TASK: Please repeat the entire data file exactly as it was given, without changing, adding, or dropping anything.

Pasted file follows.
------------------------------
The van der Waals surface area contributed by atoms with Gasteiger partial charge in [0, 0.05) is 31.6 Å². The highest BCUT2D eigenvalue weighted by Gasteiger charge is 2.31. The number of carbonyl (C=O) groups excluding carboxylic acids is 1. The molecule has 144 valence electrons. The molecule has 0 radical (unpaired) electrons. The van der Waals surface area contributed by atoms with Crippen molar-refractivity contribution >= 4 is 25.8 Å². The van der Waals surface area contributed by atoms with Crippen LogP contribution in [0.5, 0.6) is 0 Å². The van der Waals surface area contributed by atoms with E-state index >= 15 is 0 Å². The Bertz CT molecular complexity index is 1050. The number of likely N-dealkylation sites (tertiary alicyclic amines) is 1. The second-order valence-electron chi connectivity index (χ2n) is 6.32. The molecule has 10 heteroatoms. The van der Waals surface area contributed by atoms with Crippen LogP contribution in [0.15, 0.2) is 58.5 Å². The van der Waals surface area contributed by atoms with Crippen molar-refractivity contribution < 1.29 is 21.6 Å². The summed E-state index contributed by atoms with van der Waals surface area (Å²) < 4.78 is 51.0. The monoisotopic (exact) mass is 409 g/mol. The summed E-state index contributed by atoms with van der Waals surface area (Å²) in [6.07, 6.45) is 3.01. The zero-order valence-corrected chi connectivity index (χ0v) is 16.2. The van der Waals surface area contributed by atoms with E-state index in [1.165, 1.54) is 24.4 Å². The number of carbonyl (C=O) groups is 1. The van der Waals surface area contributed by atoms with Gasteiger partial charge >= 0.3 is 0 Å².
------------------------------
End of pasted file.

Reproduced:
The van der Waals surface area contributed by atoms with Gasteiger partial charge in [0, 0.05) is 31.6 Å². The highest BCUT2D eigenvalue weighted by Gasteiger charge is 2.31. The number of carbonyl (C=O) groups excluding carboxylic acids is 1. The molecule has 144 valence electrons. The molecule has 0 radical (unpaired) electrons. The van der Waals surface area contributed by atoms with Crippen molar-refractivity contribution >= 4 is 25.8 Å². The van der Waals surface area contributed by atoms with Crippen LogP contribution in [0.5, 0.6) is 0 Å². The van der Waals surface area contributed by atoms with E-state index >= 15 is 0 Å². The Bertz CT molecular complexity index is 1050. The number of likely N-dealkylation sites (tertiary alicyclic amines) is 1. The second-order valence-electron chi connectivity index (χ2n) is 6.32. The molecule has 10 heteroatoms. The van der Waals surface area contributed by atoms with Crippen LogP contribution in [0.15, 0.2) is 58.5 Å². The van der Waals surface area contributed by atoms with Crippen molar-refractivity contribution < 1.29 is 21.6 Å². The summed E-state index contributed by atoms with van der Waals surface area (Å²) < 4.78 is 51.0. The monoisotopic (exact) mass is 409 g/mol. The summed E-state index contributed by atoms with van der Waals surface area (Å²) in [6.07, 6.45) is 3.01. The zero-order valence-corrected chi connectivity index (χ0v) is 16.2. The van der Waals surface area contributed by atoms with E-state index in [1.165, 1.54) is 24.4 Å². The number of carbonyl (C=O) groups is 1. The van der Waals surface area contributed by atoms with Gasteiger partial charge >= 0.3 is 0 Å².